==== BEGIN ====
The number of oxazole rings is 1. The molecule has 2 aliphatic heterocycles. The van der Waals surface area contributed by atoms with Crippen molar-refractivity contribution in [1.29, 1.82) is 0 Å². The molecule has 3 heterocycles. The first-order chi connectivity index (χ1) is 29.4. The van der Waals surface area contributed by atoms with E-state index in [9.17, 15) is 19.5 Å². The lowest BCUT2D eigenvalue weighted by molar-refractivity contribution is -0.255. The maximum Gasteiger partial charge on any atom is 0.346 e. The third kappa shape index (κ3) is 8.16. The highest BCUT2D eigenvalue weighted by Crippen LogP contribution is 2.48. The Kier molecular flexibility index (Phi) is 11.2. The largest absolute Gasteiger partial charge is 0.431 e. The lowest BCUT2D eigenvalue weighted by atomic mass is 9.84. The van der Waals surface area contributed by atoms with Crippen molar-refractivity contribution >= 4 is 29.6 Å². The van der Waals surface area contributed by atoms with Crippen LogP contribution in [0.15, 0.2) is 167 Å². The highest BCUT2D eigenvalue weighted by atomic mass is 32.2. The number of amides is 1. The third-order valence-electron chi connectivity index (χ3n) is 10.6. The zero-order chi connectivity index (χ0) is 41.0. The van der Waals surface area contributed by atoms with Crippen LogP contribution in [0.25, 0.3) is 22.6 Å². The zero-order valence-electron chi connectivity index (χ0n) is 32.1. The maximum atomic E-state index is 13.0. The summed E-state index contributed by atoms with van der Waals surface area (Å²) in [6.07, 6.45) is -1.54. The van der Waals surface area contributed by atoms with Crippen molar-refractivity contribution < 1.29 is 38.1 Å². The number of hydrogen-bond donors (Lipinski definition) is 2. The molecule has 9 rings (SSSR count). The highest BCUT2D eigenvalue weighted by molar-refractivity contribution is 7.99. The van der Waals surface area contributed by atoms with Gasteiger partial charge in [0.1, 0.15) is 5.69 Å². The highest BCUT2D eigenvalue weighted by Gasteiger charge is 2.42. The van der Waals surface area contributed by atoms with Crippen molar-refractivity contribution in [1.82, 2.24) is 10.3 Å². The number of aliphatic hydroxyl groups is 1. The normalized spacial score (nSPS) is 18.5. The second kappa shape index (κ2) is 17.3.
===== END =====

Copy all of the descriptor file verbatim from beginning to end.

The number of oxazole rings is 1. The molecule has 2 aliphatic heterocycles. The van der Waals surface area contributed by atoms with Crippen molar-refractivity contribution in [1.29, 1.82) is 0 Å². The molecule has 3 heterocycles. The first-order chi connectivity index (χ1) is 29.4. The van der Waals surface area contributed by atoms with E-state index in [9.17, 15) is 19.5 Å². The lowest BCUT2D eigenvalue weighted by molar-refractivity contribution is -0.255. The maximum Gasteiger partial charge on any atom is 0.346 e. The third kappa shape index (κ3) is 8.16. The highest BCUT2D eigenvalue weighted by Crippen LogP contribution is 2.48. The Kier molecular flexibility index (Phi) is 11.2. The largest absolute Gasteiger partial charge is 0.431 e. The lowest BCUT2D eigenvalue weighted by atomic mass is 9.84. The van der Waals surface area contributed by atoms with Crippen molar-refractivity contribution >= 4 is 29.6 Å². The van der Waals surface area contributed by atoms with Crippen LogP contribution in [0.15, 0.2) is 167 Å². The highest BCUT2D eigenvalue weighted by atomic mass is 32.2. The number of amides is 1. The third-order valence-electron chi connectivity index (χ3n) is 10.6. The zero-order chi connectivity index (χ0) is 41.0. The van der Waals surface area contributed by atoms with Crippen LogP contribution in [0.25, 0.3) is 22.6 Å². The zero-order valence-electron chi connectivity index (χ0n) is 32.1. The maximum atomic E-state index is 13.0. The summed E-state index contributed by atoms with van der Waals surface area (Å²) in [6.07, 6.45) is -1.54. The van der Waals surface area contributed by atoms with Crippen molar-refractivity contribution < 1.29 is 38.1 Å². The number of hydrogen-bond donors (Lipinski definition) is 2. The molecule has 9 rings (SSSR count). The highest BCUT2D eigenvalue weighted by molar-refractivity contribution is 7.99. The van der Waals surface area contributed by atoms with Gasteiger partial charge in [0.1, 0.15) is 5.69 Å². The highest BCUT2D eigenvalue weighted by Gasteiger charge is 2.42. The van der Waals surface area contributed by atoms with Crippen molar-refractivity contribution in [1.82, 2.24) is 10.3 Å². The number of aliphatic hydroxyl groups is 1. The normalized spacial score (nSPS) is 18.5. The second kappa shape index (κ2) is 17.3.